Rio Tinto plc is a mining and metals company. The Company's business is finding, mining and processing mineral resources. The Company's segments include Iron Ore, Aluminium, Copper & Diamonds, Energy & Minerals and Other Operations. The Company operates an iron ore business, supplying the global seaborne iron ore trade. Its Iron Ore product operations are located in the Pilbara region of Western Australia. The Aluminium business includes bauxite mines, alumina refineries and aluminum smelters. Its bauxite mines are located in Australia, Brazil and Guinea. The Copper & Diamonds segment has managed operations in Australia, Canada, Mongolia and the United States, and non-managed operations in Chile and Indonesia. The Energy & Minerals segment consists of mining, refining and marketing operations in over 10 countries, across six sectors: borates, coal, iron ore concentrate and pellets, salt, titanium dioxide and uranium. more »

LSE Price
3946p
Change
-1.1%
Mkt Cap (£m)
64,920
P/E (fwd)
7.9
Yield (fwd)
8.5



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5 Comments on this Article show/hide all

Chrisgrice01 28th Apr 1 of 5

Hi Ben,
This article is really informative,but please remember that the main purchaser of metals,China, is starting to slow its demand and this will make the mining sector contract again in the next few years.

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donald pond 29th Apr 2 of 5
6

I'd be wary of ever forecasting Chinese demand. Firstly, all of their figures are frankly unreliable. Secondly, the belt and roads initiative is a huge project and involves building infrastructure globally. That is about leveraging Chinese influence and manufacturing expertise: the Chinese have built more roads, ports, trainlines, power stations etc than anybody else over the last 20 years, and now if you want them in your country it is quicker and cheaper to get the Chinese to fund and build them. I don't know where that shows up in terms of global demand. But I would hesitate to think that the price of copper or iron is about to drop because of Chinese domestic demand as it is more complex than that.

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LongValue 29th Apr 3 of 5
3

For those looking for a conservatively managed mining company focused on base metals, Central Asia Metals (LON:CAML) could well justify further investigation. Its operations in Kazakhstan and North Macedonia cover Copper, Zinc and Lead. Very importantly, it's a low-cost producer of both its mains metals: Copper and Zinc (With Lead and some Silver as a by-product).

Having raised some US$60 million in 2010, it went on to construct its Copper leaching plant in Kazakhstan from scratch (And no, it did not return to the market for repeated fundraises). Since listing in 2010 it has returned some US$160 million in dividends and share buybacks to shareholders.

It expanded its business through the acquisition of the SASA Zinc/Lead mining operations in North Macedonia in 2017 and took on some US$187 million of debt. A substantial amount of which has already been paid back. In 2018, it repaid US$38.5 million and refinanced the remaining debt on more favourable terms.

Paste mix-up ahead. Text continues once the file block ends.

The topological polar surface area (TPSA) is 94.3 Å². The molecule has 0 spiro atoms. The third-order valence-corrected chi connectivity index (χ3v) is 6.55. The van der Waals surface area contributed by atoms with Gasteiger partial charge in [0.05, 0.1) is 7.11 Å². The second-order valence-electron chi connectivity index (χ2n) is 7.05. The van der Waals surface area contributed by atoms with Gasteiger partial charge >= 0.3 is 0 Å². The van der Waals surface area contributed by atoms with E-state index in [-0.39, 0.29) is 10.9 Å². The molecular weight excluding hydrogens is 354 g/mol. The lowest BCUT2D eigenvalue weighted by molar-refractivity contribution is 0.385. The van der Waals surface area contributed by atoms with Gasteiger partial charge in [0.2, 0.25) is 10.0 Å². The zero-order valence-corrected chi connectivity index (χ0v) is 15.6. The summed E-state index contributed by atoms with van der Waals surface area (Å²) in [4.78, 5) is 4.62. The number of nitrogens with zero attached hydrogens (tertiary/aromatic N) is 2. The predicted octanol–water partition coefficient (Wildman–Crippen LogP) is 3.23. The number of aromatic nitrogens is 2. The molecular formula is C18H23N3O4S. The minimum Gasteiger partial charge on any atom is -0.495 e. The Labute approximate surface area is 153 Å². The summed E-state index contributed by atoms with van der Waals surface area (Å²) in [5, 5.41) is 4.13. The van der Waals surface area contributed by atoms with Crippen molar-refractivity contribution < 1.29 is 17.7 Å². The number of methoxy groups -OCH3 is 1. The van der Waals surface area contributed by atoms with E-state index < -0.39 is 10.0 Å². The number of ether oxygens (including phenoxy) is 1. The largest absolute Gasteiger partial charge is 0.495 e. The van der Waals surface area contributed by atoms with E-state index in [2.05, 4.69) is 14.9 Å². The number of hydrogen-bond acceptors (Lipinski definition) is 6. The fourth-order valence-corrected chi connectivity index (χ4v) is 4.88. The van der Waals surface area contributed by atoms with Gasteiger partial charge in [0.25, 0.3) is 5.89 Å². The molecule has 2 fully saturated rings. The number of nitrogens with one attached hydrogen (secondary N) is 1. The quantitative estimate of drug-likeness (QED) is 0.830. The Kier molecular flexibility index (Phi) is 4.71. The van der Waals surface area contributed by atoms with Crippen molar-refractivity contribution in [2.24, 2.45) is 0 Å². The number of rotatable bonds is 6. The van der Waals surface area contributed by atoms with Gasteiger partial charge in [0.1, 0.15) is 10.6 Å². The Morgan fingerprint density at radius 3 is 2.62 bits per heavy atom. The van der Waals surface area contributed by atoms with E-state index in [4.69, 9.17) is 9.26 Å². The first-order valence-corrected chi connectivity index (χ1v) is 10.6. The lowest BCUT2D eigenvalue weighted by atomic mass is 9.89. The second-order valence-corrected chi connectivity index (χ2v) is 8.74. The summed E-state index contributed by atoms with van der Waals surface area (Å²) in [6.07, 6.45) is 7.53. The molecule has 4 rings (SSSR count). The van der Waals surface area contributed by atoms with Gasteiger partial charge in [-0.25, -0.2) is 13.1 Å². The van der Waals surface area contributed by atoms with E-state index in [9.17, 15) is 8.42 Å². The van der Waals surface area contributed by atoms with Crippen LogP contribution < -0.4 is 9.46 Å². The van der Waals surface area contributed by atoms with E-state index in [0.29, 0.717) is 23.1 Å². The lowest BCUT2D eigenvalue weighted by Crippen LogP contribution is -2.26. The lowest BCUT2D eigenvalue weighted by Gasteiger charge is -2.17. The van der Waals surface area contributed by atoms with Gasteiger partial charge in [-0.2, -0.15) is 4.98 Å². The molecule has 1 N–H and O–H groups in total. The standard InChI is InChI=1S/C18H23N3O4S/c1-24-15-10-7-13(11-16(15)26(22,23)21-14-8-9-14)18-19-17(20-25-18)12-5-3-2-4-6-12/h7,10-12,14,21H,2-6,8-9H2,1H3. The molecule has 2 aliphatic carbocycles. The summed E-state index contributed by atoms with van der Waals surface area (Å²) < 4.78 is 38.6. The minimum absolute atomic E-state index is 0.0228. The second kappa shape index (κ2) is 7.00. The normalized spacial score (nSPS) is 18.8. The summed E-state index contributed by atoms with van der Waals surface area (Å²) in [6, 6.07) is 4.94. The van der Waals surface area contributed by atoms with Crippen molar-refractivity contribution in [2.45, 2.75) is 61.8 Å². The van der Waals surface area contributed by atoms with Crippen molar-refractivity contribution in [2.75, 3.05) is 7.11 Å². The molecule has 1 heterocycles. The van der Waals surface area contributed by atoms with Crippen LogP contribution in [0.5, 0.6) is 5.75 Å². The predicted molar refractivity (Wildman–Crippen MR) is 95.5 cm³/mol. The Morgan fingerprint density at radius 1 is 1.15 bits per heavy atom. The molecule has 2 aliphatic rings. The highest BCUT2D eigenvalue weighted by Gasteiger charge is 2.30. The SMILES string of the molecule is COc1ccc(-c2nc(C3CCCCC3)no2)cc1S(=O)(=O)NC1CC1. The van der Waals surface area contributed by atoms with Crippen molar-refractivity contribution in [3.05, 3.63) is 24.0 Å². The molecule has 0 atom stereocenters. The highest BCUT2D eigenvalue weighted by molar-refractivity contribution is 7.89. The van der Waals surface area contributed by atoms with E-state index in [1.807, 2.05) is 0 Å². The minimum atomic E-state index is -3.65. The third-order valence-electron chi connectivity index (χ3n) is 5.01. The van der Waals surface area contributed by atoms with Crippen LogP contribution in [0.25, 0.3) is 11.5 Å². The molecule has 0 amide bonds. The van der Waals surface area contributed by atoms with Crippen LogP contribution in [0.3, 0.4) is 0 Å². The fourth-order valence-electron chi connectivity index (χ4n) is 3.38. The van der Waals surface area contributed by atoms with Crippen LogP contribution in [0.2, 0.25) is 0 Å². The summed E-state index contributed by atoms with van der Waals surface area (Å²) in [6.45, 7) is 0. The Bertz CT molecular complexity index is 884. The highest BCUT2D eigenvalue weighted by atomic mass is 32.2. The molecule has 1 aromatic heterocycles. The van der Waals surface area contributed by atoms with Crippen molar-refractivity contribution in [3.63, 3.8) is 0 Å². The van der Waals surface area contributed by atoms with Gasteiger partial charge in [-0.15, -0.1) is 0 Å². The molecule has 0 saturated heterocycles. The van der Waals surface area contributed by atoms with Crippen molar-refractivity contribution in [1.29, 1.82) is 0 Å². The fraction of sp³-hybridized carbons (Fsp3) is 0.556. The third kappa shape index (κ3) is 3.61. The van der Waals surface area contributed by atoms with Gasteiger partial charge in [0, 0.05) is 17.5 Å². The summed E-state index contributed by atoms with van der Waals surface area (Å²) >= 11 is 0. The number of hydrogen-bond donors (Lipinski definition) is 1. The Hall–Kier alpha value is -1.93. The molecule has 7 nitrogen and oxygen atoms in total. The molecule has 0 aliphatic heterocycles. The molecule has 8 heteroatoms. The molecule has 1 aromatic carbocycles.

Its basic model is to return between 30% and 50% of free cash flow to investors via dividends. But investors should be aware that it does not have a progressive dividend policy. Returns are largely linked to its profitability which is why it has set itself up as a low-cost producer. If commodity prices collapse then so too will dividends.

In terms of growth, its organic prospects are limited. Growth will almost certainly come through acquisition and that is likely to be financed by debt. It took around four years of searching to find a suitable match in SASA. And last year alone it seriously looked at over 20 potential acquisitions but none met its exacting criteria so rapid expansion does not appear to be on the cards. But, in my view, it's a well-managed business with a degree of protection. It produces three main metals, operates in two jurisdictions and is a low-cost producer in the markets in which it's based. While it looks for opportunities to grow, it's paying down its borrowings. And it offers a generous yield.

By the way, I am invested in the company.

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Steves cups 30th Apr 4 of 5

Or if you don't want he miner itself but want a good yield how about Anglo Pacific (LON:APF) ?

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Anthony127 1st May 5 of 5

I think that miners tend to do well later in the economic cycle and that appears to be where we are now. A lot depends on the impact of the recent Chinese stimulus and the potential US/China trade deal.

The recent drop in mortgage rates in the US may help increase demand for Copper and other materials via a revitalized housing market. This is certainly an area for consideration and I like the look of the dividend yields and their fairly healthy covers.

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About Ben Hobson